Best hotels and hostels in Kyūshū

  • Top ChoiceLodging in Karatsu

    Yōyōkaku

    In a word: gorgeous. Also: rambling and minimalist, with 100-year-old woodwork, a pine garden and Karatsu-yaki pottery for your in-room seafood meals. Koi swim lazily in the immaculate 200-year-old garden. This property is a real getaway, yet it's less-than-10-minutes' walk from the castle. Even if you can't stay here, visit the on-site gallery of Nakazato family pottery.

  • Top ChoiceLodging in Fukuoka

    With the Style

    It's anyone's guess what the name means, but 'style' is indeed the byword at this sleek designer hotel. You could easily imagine yourself poolside in Hollywood around the fountain courtyard. Each of the 16 rooms exude rock-star cool, all include breakfast, minibar and welcome drinks, and guests can reserve complimentary private use of the rooftop spa or penthouse bar.

  • Top ChoiceLodging in Ibusuki

    Hakusuikan

    Visiting dignitaries might stay in the sumptuous, 40-room Rikyū wing, but those of more modest means can splurge on the less expensive of Hakusuikan's 164 rooms. The opulent onsen/ rotemburo /sand baths are worth the stay by themselves. There's a choice of Japanese or Italian meals; the Fenice Italian restaurant is as tasty as it is attractive.

  • Top ChoiceLodging in Kurokawa Onsen

    Sanga Ryokan

    Deep in the gorge, this romantic riverside ryokan is worth the 1.5km trip from the town centre for peace and pampering. Seven atmospheric common baths (in stone, cypress and more), 16 deluxe rooms (some with private onsen), exquisite kaiseki meals, attention to detail, heartfelt service and English-speaking staff make this a prime place to experience Japanese hospitality.

  • Top ChoiceLodging in Beppu

    Yanagi-ya

    In a former Meiji-period curative spa, this intimate, dark-wood ryokan makes great use of Beppu's healing waters. Rooms (some with beds, others with futons; some with private facilities) are heated with onsen steam, and meals (Japanese or Italian) are cooked in onsen water (lunch ¥1400 to ¥2700, dinner from ¥5000); try cooking your own if you like.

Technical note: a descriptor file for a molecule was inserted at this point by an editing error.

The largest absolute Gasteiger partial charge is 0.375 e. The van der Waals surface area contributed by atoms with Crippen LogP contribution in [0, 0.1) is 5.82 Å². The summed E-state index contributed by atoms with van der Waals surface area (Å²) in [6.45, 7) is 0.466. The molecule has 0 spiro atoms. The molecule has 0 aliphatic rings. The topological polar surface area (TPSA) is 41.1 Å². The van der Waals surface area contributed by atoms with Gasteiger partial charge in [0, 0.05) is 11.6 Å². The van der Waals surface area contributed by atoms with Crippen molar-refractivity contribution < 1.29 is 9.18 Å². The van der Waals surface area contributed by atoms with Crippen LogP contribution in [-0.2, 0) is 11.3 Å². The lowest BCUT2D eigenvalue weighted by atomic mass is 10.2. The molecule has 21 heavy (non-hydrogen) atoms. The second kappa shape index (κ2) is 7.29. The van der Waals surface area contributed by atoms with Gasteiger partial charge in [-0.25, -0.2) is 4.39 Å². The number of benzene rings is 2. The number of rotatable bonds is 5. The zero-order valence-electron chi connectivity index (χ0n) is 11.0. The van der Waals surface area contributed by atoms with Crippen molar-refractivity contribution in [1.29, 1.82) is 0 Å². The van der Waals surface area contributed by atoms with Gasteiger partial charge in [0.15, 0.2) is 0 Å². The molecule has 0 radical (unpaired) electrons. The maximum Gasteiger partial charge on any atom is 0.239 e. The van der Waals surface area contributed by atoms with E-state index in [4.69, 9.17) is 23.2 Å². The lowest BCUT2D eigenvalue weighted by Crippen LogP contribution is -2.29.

• Top ChoiceLodging in Yufuin

    Yufu-no-Oyado Hotaru

    This lovely, family-run traditional ryokan is nestled among cypress and bamboo. A variety of onsen make it a lovely spot for dippers, and one of the owners speaks excellent English. It's about ¥1200 by taxi from the Yufuin Station area.

  • Top ChoiceLodging in Beppu

    Beppu Hotel Umine

    In-room onsen with water views, gorgeous common baths, savvy contemporary design, excellent restaurants and oodles of personal service make this Beppu's top stay. Rates are expensive but include snacks in the library lounge.

  • Top ChoiceLodging in Shimabara

    Hotel Nampūrō

    This cheerful, busy resort is the place to stay, especially with kids in tow. English-speaking staff are welcoming, and there's a large family-friendly play area for young children, a pool (summer only), inflatable toys, and even a pen with goats and rabbits. For onsen bathers, multiple rotemburo (outdoor baths; day-use permitted) offer stunning sea views, especially at sunrise.

  • Top ChoiceLodging in Aoshima

    Minshuku Misakisō

    Gracious and friendly, this modern minshuku is a one-stop shop: a place to stay, a (guests-only) bar, a lunchtime cafe and a surf-rental outlet (boards from ¥3000; cafe and rental closed Wednesday). Rooms are mainly Japanese style, with one Western option. All are clean and very convenient for surfers or sunbathers: just cross the street and you're at the beach.

  • Lodging in Unzen

    Unzen Sky Hotel

    The lobby is ageing, but the 53 well-maintained rooms (mostly Japanese style, with private facilities) are a great deal. The rotemburo (outdoor bath) is in an attractive garden, and the boat-shaped indoor bath is the largest in Unzen. Families will appreciate the baby seats for the bath. Day-use bathing (¥800/700 with/without towel) is also fine.

  • Top ChoiceLodging in Kirishima-Kinkō-wan National Park

    Ebino-Kōgen Sō